However, supposed that I am in the „right“ life phase and situation and find that I would like to create more time for my search of Truth than I obviously have. First of all: honesty is indispensable when I make my list of priorities. We need to assume that what we invest most of our time in is top priority in our life. Sometimes it is worthwhile to make two lists: one for the proportional portion of my real time investment and one for how I would actually like it to be. If there is a big divergence of both, one at least has acknowledged it, often already causing the balance to shift.

How will the list of priorities of someone look like who is a seeker of Truth, who wants to awake and be enlightened about who he really is? The chief identifier: it is short. There are few points on it and „To find out who I really am“ is quite far towards the top. Better even if it indeed is top of the list. And best of all if it is the only point on the „list“. (see > January essay)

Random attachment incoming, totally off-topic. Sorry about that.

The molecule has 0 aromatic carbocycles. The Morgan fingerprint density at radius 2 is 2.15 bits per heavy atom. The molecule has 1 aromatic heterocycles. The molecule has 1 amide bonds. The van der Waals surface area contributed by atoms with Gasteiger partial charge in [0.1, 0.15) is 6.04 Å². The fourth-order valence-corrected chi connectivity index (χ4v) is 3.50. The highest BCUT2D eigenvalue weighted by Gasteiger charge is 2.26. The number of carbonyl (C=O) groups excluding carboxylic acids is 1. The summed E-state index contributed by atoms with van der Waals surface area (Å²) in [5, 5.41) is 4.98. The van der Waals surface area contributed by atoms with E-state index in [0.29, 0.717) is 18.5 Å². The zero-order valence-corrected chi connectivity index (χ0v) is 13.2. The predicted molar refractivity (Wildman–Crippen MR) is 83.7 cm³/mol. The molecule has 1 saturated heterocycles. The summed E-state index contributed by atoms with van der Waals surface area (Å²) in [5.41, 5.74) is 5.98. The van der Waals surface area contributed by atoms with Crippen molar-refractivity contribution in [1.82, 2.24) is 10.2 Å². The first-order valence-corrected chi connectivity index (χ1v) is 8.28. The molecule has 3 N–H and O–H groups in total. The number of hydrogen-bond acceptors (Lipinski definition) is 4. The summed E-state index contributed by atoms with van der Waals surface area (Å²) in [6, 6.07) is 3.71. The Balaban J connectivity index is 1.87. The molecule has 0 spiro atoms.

Admittedly, none of this is a panacea for more time. But especially the seekers of Truth who complain that they are often lacking the time for the spiritual, need to first determine where they stand and to be clear in their minds which place value their search for Truth can have, and actually has. If other duties are to take priority, it is better to consider them as spiritual practice than saving time like crazy in order to make progress by meditation or the visit of spiritual retreats.

But if nothing stands in the way of seeking Truth except habitually wasting time because one sets the wrong priorities, then it is about time to change this.